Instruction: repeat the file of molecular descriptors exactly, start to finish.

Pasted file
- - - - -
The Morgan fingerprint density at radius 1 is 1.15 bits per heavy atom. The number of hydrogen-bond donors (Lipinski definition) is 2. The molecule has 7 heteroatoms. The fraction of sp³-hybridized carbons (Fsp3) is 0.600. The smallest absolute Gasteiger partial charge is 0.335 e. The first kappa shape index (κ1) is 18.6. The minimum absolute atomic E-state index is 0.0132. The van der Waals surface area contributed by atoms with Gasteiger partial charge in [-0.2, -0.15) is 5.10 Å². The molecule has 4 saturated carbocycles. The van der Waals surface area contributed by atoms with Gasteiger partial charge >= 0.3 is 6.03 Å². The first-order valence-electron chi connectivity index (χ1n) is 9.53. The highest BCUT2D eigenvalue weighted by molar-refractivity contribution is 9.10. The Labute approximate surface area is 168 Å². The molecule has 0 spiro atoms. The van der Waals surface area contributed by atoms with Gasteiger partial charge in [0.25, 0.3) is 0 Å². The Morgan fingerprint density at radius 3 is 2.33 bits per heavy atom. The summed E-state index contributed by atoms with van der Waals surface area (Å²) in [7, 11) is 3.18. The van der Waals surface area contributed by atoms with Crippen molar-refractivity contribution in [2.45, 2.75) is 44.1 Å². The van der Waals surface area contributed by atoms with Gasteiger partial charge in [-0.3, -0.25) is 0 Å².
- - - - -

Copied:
The Morgan fingerprint density at radius 1 is 1.15 bits per heavy atom. The number of hydrogen-bond donors (Lipinski definition) is 2. The molecule has 7 heteroatoms. The fraction of sp³-hybridized carbons (Fsp3) is 0.600. The smallest absolute Gasteiger partial charge is 0.335 e. The first kappa shape index (κ1) is 18.6. The minimum absolute atomic E-state index is 0.0132. The van der Waals surface area contributed by atoms with Gasteiger partial charge in [-0.2, -0.15) is 5.10 Å². The molecule has 4 saturated carbocycles. The van der Waals surface area contributed by atoms with Gasteiger partial charge >= 0.3 is 6.03 Å². The first-order valence-electron chi connectivity index (χ1n) is 9.53. The highest BCUT2D eigenvalue weighted by molar-refractivity contribution is 9.10. The Labute approximate surface area is 168 Å². The molecule has 0 spiro atoms. The van der Waals surface area contributed by atoms with Gasteiger partial charge in [0.25, 0.3) is 0 Å². The Morgan fingerprint density at radius 3 is 2.33 bits per heavy atom. The summed E-state index contributed by atoms with van der Waals surface area (Å²) in [7, 11) is 3.18. The van der Waals surface area contributed by atoms with Crippen molar-refractivity contribution in [2.45, 2.75) is 44.1 Å². The van der Waals surface area contributed by atoms with Gasteiger partial charge in [-0.3, -0.25) is 0 Å².